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Dewitt Clinton Haskin

Col. Dewitt Clinton Haskin (circa 1824 – July 17, 1900) was an American engineer whose developed the initial methods for construction of the first tunnels under the Hudson River between New Jersey and Manhattan.

In the late 1860s Haskin gained experience in California on the construction of the California Pacific Railroad.[1]

For the Hudson and Manhattan Railroad project, he founded the Hudson Tunnel Company in 1873, and began construction in 1874 by digging a shaft in Jersey City, New Jersey.[2] He had patented a compressed air method for reducing cave-ins, but in 1880, 20 workers were killed in a blowout. Another blowout in 1881 and a gradual loss of funding halted the project in 1887. After a British firm worked on the project from 1889-1891,[3] lawyer William Gibbs McAdoo completed the project in 1908.[4] (See Uptown Hudson Tubes.)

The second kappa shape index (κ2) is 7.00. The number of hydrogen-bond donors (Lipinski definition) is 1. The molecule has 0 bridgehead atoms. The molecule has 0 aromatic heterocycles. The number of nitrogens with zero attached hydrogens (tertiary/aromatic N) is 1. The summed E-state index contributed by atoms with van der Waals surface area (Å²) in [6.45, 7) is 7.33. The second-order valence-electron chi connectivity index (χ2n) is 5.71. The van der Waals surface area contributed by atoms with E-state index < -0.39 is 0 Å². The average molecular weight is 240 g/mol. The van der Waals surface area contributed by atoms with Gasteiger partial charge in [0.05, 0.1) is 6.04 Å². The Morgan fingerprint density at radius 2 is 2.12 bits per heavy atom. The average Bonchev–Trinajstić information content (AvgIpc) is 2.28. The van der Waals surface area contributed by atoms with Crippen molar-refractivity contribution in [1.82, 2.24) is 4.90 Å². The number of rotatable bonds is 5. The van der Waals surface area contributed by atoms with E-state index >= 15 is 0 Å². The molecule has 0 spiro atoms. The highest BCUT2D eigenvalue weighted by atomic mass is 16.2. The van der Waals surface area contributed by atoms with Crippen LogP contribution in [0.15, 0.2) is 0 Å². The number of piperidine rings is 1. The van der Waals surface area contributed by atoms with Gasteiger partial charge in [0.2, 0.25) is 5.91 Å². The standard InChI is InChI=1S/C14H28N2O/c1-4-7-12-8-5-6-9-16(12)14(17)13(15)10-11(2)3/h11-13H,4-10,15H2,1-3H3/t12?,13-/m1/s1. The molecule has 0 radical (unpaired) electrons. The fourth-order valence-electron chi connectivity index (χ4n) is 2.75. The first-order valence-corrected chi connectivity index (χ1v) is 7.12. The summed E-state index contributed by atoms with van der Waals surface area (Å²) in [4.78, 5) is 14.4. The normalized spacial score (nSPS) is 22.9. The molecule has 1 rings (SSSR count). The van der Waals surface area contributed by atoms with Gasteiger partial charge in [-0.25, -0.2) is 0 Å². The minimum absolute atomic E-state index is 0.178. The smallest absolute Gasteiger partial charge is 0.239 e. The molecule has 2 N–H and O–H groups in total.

ReferencesEdit

  1. ^ Delaplane, Kristin (1996). "Railroad brings Solano on track in 1860s." Echoes of Solano's Past. Solano County Historical Society.
  2. ^ Jacobs, David; Anthony E. Neville (1968). Bridges, Canals & Tunnels: The Engineering Conquest of America. New York: American Heritage Publishing Co. Inc. with the Smithsonian Institution. p. 107. ISBN 0-442-04040-7.
  3. ^ "Progress of the Great Railway Tunnels Under the Hudson River Between New York and Jersey City". Scientific American. 1890-11-01.
  4. ^ Cudahy, Brian J. (2002), Rails Under the Mighty Hudson (2nd ed.), New York: Fordham University Press, pp. 13–16, ISBN 978-0-82890-257-1, OCLC 911046235

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